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Icahn Will Sell Trump Taj Mahal Even After Christie Casino Veto Photo by William Thomas Cain/Getty Images

Icahn Will Sell Trump Taj Mahal Even After Christie Casino Veto

(Bloomberg)—Investor Carl Icahn plans to sell his shuttered Trump Taj Mahal casino in Atlantic City, New Jersey, even after Governor Chris Christie vetoed a bill that would have stripped the billionaire of his casino license.

Icahn will sell the Taj Mahal, possibly at a loss, instead of investing the $100 million to $200 million it needs to keep going, according to a statement on his website Monday.

“I believe other large investors will similarly have no interest in investing significant amounts in Atlantic City or New Jersey as long as Sweeney is in control of the Senate,” he added in the statement, referring to the state’s Senate president Stephen Sweeney.

New Jersey legislators last year passed a bill that would have disqualified individuals who closed a casino since January 2016 from continuing to hold a gambling license for five years. The measure appeared to be specifically aimed at Icahn, who shuttered the Taj in October after fighting with unions over labor contracts and health-care costs.

The legislation was sponsored by Sweeney, a Democrat. Christie, a Republican, vetoed the measure Monday, calling it a “transparent attempt to punish the owner of the Taj Mahal casino for making the business decision to close its doors after its union employees went on strike and refused to negotiate in good faith.”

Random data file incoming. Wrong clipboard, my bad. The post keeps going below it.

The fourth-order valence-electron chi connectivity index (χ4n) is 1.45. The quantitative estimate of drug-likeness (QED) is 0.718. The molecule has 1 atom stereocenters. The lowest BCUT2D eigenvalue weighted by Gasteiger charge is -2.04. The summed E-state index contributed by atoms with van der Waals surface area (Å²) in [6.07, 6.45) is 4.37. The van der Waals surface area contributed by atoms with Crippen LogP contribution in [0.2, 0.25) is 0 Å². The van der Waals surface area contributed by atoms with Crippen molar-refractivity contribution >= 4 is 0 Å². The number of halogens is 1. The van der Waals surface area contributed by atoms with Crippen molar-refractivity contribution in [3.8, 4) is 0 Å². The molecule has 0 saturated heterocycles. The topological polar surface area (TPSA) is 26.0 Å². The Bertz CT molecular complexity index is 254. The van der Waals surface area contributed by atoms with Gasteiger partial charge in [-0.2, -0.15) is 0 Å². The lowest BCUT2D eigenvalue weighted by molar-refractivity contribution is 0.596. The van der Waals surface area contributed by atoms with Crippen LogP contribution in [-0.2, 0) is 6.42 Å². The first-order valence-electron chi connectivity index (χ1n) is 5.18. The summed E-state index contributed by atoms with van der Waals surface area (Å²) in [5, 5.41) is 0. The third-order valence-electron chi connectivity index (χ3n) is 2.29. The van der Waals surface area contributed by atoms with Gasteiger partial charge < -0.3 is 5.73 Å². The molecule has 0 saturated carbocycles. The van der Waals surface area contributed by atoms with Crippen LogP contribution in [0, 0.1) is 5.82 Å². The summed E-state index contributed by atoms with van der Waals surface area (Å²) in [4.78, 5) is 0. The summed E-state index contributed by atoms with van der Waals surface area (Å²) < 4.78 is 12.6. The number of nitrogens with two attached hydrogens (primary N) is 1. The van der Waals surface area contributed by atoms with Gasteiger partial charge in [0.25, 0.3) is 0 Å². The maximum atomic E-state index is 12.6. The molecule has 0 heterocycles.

The Taj Mahal was once the flagship of President Donald Trump’s casino empire, which at its peak had four properties, three of them in New Jersey. Trump lost control of the casinos through a series of bankruptcies with Icahn ultimately emerging as the sole owner of the Taj. The casino is owned by Icahn Enterprises, the investment firm controlled by Icahn.

Trump named Icahn as a special adviser to his administration in December, tasked with helping him overhaul federal regulations.

Five of Atlantic City’s 12 casinos closed since 2014, victims of increasing competition from neighboring states. Citywide gambling revenue rose 1.5 percent to $2.6 billion last year, the first increase in a decade, bolstered by online gambling, which was introduced in 2013.

--With assistance from Terrence Dopp. To contact the reporter on this story: Christopher Palmeri in Los Angeles at cpalmeri1@bloomberg.net To contact the editors responsible for this story: Crayton Harrison at tharrison5@bloomberg.net Elizabeth Fournier, Devin Banerjee

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